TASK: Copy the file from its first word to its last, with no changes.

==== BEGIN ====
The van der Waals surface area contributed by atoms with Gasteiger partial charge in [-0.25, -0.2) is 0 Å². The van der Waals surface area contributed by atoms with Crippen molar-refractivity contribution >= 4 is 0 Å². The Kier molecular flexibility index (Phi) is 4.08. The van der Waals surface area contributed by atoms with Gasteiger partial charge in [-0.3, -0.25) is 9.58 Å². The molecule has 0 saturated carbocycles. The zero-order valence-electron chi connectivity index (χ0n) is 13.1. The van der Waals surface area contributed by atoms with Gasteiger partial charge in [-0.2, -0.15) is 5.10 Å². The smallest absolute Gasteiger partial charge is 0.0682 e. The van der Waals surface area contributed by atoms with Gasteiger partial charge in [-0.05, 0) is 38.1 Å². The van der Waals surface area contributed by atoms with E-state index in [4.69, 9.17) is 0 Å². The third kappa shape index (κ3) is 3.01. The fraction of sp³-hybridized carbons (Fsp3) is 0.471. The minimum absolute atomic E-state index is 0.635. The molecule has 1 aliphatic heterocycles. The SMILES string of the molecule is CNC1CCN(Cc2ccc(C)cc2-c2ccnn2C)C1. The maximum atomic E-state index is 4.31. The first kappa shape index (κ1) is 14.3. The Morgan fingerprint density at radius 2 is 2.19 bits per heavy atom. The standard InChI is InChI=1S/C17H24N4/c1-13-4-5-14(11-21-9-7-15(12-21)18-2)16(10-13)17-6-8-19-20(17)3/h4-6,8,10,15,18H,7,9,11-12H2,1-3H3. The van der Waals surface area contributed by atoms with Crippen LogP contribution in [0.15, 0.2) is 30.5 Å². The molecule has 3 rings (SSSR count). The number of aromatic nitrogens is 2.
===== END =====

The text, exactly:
The van der Waals surface area contributed by atoms with Gasteiger partial charge in [-0.25, -0.2) is 0 Å². The van der Waals surface area contributed by atoms with Crippen molar-refractivity contribution >= 4 is 0 Å². The Kier molecular flexibility index (Phi) is 4.08. The van der Waals surface area contributed by atoms with Gasteiger partial charge in [-0.3, -0.25) is 9.58 Å². The molecule has 0 saturated carbocycles. The zero-order valence-electron chi connectivity index (χ0n) is 13.1. The van der Waals surface area contributed by atoms with Gasteiger partial charge in [-0.2, -0.15) is 5.10 Å². The smallest absolute Gasteiger partial charge is 0.0682 e. The van der Waals surface area contributed by atoms with Gasteiger partial charge in [-0.05, 0) is 38.1 Å². The van der Waals surface area contributed by atoms with E-state index in [4.69, 9.17) is 0 Å². The third kappa shape index (κ3) is 3.01. The fraction of sp³-hybridized carbons (Fsp3) is 0.471. The minimum absolute atomic E-state index is 0.635. The molecule has 1 aliphatic heterocycles. The SMILES string of the molecule is CNC1CCN(Cc2ccc(C)cc2-c2ccnn2C)C1. The maximum atomic E-state index is 4.31. The first kappa shape index (κ1) is 14.3. The Morgan fingerprint density at radius 2 is 2.19 bits per heavy atom. The standard InChI is InChI=1S/C17H24N4/c1-13-4-5-14(11-21-9-7-15(12-21)18-2)16(10-13)17-6-8-19-20(17)3/h4-6,8,10,15,18H,7,9,11-12H2,1-3H3. The van der Waals surface area contributed by atoms with Crippen LogP contribution in [0.15, 0.2) is 30.5 Å². The molecule has 3 rings (SSSR count). The number of aromatic nitrogens is 2.